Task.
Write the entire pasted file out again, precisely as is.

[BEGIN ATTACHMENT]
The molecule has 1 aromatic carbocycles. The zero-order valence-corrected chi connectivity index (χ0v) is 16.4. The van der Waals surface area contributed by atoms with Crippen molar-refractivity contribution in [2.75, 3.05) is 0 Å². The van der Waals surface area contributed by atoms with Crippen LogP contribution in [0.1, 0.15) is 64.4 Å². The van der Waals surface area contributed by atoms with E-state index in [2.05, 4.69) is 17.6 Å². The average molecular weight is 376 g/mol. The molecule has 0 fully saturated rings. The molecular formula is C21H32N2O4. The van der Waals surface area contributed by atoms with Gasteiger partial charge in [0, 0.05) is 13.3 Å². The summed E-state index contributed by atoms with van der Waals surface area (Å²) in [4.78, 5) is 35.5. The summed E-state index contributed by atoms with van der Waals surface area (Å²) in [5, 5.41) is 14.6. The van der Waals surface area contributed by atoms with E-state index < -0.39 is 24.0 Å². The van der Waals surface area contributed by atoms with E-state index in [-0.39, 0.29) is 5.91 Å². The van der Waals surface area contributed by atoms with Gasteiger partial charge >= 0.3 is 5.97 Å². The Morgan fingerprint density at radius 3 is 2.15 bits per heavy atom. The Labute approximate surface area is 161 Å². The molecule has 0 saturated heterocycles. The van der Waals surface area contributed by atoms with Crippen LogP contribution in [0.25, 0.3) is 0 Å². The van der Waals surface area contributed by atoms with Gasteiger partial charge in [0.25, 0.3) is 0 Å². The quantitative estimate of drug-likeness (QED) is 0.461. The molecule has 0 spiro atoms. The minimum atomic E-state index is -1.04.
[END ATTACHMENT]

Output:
The molecule has 1 aromatic carbocycles. The zero-order valence-corrected chi connectivity index (χ0v) is 16.4. The van der Waals surface area contributed by atoms with Crippen molar-refractivity contribution in [2.75, 3.05) is 0 Å². The van der Waals surface area contributed by atoms with Crippen LogP contribution in [0.1, 0.15) is 64.4 Å². The van der Waals surface area contributed by atoms with E-state index in [2.05, 4.69) is 17.6 Å². The average molecular weight is 376 g/mol. The molecule has 0 fully saturated rings. The molecular formula is C21H32N2O4. The van der Waals surface area contributed by atoms with Gasteiger partial charge in [0, 0.05) is 13.3 Å². The summed E-state index contributed by atoms with van der Waals surface area (Å²) in [4.78, 5) is 35.5. The summed E-state index contributed by atoms with van der Waals surface area (Å²) in [5, 5.41) is 14.6. The van der Waals surface area contributed by atoms with E-state index < -0.39 is 24.0 Å². The van der Waals surface area contributed by atoms with E-state index in [-0.39, 0.29) is 5.91 Å². The van der Waals surface area contributed by atoms with Gasteiger partial charge >= 0.3 is 5.97 Å². The Morgan fingerprint density at radius 3 is 2.15 bits per heavy atom. The Labute approximate surface area is 161 Å². The molecule has 0 saturated heterocycles. The van der Waals surface area contributed by atoms with Crippen LogP contribution in [0.25, 0.3) is 0 Å². The van der Waals surface area contributed by atoms with Gasteiger partial charge in [0.25, 0.3) is 0 Å². The quantitative estimate of drug-likeness (QED) is 0.461. The molecule has 0 spiro atoms. The minimum atomic E-state index is -1.04.